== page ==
When I got off the plane and discovered I was in Holland, not Italy, I also found I was in a world of people who had the strength to adapt, to change, to go with where they were and what was happening around them. Oh, and people who just couldn't deal with the lemons life had handed them; but I found the folks making lemonade far more interesting. And then I discovered there were people handed lemons who made wine (the good sparkling sweet stuff) and just let everybody wonder how they did it. Amazing people. And their parents.
Nik is about to be seven. So is Jack-Jack. I think about these little guys, as well as many other children of my readers, every single day. But these two of are interest right now, because it sometimes occurs to me that both of them are older than Andy. Not by much- a few months- but older. And I think of these little guys, and I think of my Andy, and I think, sometimes life ain't fair.
These three little guys are hard-working, courageous souls. Yet the challenges they face, so very different, just aren't fair. Nik is starting to say words, using his new iPad, working hard to learn to self-regulate and communicate. Every new skill is so hard-won. Every day is so hard-won. I check often with bated breath, lest I find he is in the hospital again, knowing how hard that little guy works, how hard his folks work to support and help him. Jack is able to scoot about, is learning to use signs and sounds to communicate, working hard to be able to understand his environment and how the world works. Every skill is hard-won, every day hard-won. Every time I talk to his mom, I prepare to hear he had a trip to the ER for a seizure, knowing how hard his folks work to support not only him, but his older brothers who are also seriously disabled. Both of these little guys are trying to hard to survive, while working so hard to thrive.
Folks who don't live with these families in their lives have no idea how hard these kids work. How much energy goes into getting to another day. It's not fair.
Andy's challenges are very different. His life is not on the line with every breath he takes. Yet he fights his own battles, ones that he shouldn't have to fight.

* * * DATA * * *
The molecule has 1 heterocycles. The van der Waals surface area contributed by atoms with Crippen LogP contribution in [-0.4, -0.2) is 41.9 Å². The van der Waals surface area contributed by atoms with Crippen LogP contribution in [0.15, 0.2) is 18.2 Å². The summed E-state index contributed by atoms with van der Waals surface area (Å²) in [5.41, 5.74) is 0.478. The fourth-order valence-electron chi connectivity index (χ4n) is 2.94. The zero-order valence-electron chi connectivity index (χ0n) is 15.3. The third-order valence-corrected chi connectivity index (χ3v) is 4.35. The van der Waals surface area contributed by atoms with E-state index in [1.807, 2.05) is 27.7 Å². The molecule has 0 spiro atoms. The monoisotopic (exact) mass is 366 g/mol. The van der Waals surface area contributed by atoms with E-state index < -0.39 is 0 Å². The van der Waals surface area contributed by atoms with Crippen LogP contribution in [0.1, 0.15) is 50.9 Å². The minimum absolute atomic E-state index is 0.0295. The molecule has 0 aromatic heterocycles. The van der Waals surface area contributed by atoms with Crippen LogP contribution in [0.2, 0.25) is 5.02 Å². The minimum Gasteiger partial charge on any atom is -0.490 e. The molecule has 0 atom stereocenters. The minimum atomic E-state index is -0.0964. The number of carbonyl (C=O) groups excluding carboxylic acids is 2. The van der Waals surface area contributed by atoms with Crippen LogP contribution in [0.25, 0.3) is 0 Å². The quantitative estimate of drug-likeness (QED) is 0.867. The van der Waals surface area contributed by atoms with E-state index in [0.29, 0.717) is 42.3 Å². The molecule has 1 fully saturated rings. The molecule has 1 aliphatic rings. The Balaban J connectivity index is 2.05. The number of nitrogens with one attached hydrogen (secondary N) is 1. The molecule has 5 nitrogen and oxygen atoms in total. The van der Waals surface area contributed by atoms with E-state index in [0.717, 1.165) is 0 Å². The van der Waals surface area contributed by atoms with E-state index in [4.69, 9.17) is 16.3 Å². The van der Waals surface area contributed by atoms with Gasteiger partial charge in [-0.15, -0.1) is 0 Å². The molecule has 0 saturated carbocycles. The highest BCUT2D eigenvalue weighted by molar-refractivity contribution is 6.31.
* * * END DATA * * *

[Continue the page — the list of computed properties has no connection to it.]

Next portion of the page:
I awakened yesterday to a battle raging downstairs, screams of unhappiness rising up the stairwell. It was odd, they usually play together nicely in the morning now. I sprang up to intercede, and found the problem was about sticks. Joey is very fond of his sticks, which he uses for air writing, and has them about the house. Andy is also fond of sticks, which he uses as most children do: swords, guns, magic wands, whatever strikes his fancy. Apparently Joey wanted a long, thin stick Andy had, instead of the shorter (but still pretty long), thicker stick in his hand. He was screaming that Andy has stolen his stick. Andy was upset because he hadn't stolen the stick (for once), but it was one he had gotten from the yard the day before. In trying to be fair, there was little I could do other than inspect the stick and note that it was, indeed, the one Andy had fetched from the yard the day before- which, of course, settled nothing. Assuring Joey he could go out and get a similar stick was of no avail. Offering Joey another stick was useless. Joey's autism means he needs this stick, right now. Wrapping his brain around getting a similar stick was not working, especially with all the upheaval from the holiday. Meltdown was immanent.
Suddenly Andy looked down at the stick, and over at Joey, and at me, and held the stick out to Joey. "Let's trade, Doey," he offered. When this was amenable, Andy then reinforced the trade by noting the longer stick would write better, and the thicker stick made a better sword. But if you were there, you'd know that Andy did not want to trade sticks. He wanted his stick, but he knew. He could see the immanent meltdown as well as I could, heard the desperation in Joey's voice, the change of pitch that took it beyond a squabble. As long as it was a squabble, Andy held his ground. When it started turning into something else, he came up with a solution- one that got him all sorts of kisses and hugs and praise from his mom, who offered to get him another stick from the yard.
But it wasn't fair.